Card decks are versatile, powerful tools, that can help people learn, ideate and unlock new conversations and creative veins. Butter’s list of 44 card decks is a great place to see the range of card decks available, as is Deckible’s online range. But what makes a card deck tick? If you were to go about creating one, what should you consider? How would you make sure it did what you wanted it to do?
In 2021, I launched the Transform Deck. The deck is the fruit of a long process of distilling what I’d learned over twenty years of designing learning experiences – it exists to inspire people to create activity-led learning. I’ve created other decks for use in learning, and I love card decks. I’ve spoken at conferences about cards, read some of the academic literature, and I have a growing collection.
Over that time, I’ve noticed a few things about successful card decks that should probably be in the mix for creating new ones.
Think carefully about what the deck should achieve
A card deck, like any other product or design, should probably solve a problem. Who is going to use the deck and what is their problem? Design decks (like the Transform Deck) are built to solve design problems and decks for applying a process (like Fabula’s Storytelling Deck) are built to solve difficulties in learning and applying a process. Creativity decks (like 75 Tools) are built to solve stuckness in creative pursuits.
This might sound obvious but it’s very easy to build a deck that’s just based around content. You have some material that you love and you want to turn into a deck. But why should people use it? Why should they care? If it will make their life easier or better, they will – and that’s usually by solving a problem or providing an exciting opportunity.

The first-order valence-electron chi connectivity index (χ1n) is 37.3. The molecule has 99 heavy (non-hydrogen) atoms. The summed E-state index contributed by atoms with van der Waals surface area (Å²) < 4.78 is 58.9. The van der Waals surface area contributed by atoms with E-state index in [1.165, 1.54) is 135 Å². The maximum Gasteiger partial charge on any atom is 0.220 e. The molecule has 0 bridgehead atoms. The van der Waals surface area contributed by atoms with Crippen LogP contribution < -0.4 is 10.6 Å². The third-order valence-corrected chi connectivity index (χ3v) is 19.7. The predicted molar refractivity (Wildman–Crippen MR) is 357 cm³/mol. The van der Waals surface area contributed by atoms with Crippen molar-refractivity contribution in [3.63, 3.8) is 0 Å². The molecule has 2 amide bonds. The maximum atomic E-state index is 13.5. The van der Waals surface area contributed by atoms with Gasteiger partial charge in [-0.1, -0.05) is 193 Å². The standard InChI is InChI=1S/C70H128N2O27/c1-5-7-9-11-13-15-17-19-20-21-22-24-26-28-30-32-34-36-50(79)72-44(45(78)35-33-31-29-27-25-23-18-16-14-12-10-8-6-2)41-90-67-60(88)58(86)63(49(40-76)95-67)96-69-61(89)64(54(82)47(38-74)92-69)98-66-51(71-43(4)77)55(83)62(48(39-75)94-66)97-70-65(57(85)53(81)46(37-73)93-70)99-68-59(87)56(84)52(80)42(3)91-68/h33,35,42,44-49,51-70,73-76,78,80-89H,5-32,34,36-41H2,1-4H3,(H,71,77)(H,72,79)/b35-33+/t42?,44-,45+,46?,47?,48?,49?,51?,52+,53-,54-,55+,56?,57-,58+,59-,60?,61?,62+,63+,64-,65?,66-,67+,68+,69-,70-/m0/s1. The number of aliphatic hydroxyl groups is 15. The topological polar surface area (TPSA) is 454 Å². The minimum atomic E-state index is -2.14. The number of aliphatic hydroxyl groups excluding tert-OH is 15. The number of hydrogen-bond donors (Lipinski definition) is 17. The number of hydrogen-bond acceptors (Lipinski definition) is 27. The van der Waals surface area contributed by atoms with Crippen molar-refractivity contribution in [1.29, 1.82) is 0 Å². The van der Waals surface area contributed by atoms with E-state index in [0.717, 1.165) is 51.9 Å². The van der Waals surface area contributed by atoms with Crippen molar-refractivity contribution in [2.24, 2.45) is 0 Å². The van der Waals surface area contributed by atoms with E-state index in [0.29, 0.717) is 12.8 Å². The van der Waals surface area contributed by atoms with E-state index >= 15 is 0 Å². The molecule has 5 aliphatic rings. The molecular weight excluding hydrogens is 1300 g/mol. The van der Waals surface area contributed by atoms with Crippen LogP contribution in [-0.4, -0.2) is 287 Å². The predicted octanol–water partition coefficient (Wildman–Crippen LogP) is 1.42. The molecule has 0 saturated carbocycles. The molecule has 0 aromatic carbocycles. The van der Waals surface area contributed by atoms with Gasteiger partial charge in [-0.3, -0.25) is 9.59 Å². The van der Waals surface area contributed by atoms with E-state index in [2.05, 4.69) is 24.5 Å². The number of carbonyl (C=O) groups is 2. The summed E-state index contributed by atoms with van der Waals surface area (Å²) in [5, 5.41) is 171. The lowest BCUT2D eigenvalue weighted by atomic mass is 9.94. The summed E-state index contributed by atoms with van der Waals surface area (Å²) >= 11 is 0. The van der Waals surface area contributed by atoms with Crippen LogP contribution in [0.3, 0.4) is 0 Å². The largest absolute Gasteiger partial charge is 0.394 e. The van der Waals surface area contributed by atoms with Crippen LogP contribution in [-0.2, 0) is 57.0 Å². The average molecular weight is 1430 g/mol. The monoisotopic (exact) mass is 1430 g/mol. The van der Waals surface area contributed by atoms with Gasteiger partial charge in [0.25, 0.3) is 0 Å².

Even decks specific to a learning topic can be seen as solving the problem of getting to grips with that problem. But it’s that framing – rather than just ‘a deck about X’ – that will give shape to your design and make it useful and usable.
Choose the right type of deck for the job
Here’s a question: where should your deck sit on the scale of prioritising depth versus usability? Coglode’s Nuggets has a lot of info, which means each card is almost like a condensed book chapter. But that can slow down the process. MethodKit’s lean prompts mean that each card is instantly ‘gettable’ but there’s little depth there; things are open to interpretation. In both cases, these choices are deliberate, to suit the deck’s use. The worst thing would be a deck where depth is important but lacking, or one where swift usability is key but the cards are clogged with too much info.
Another scale you might like to consider is process-driven versus free-form. Is there a specific process to follow, such as with Fabula’s Storytelling Deck, or can you sift and play freestyle, using the cards however occurs to you? The Transform Deck is somewhere in the middle, offering a range of processes on how-to cards, but also lending itself to free play.
Other considerations include: will the deck have just one type or category of card, or several (Gamification Nation’s Game Deck is split into Game Mechanics, Win Conditions and more)? Will the cards be customisable (for example with post-its next to each as with MethodKit and Fabula), or is the idea that the card holds everything you need?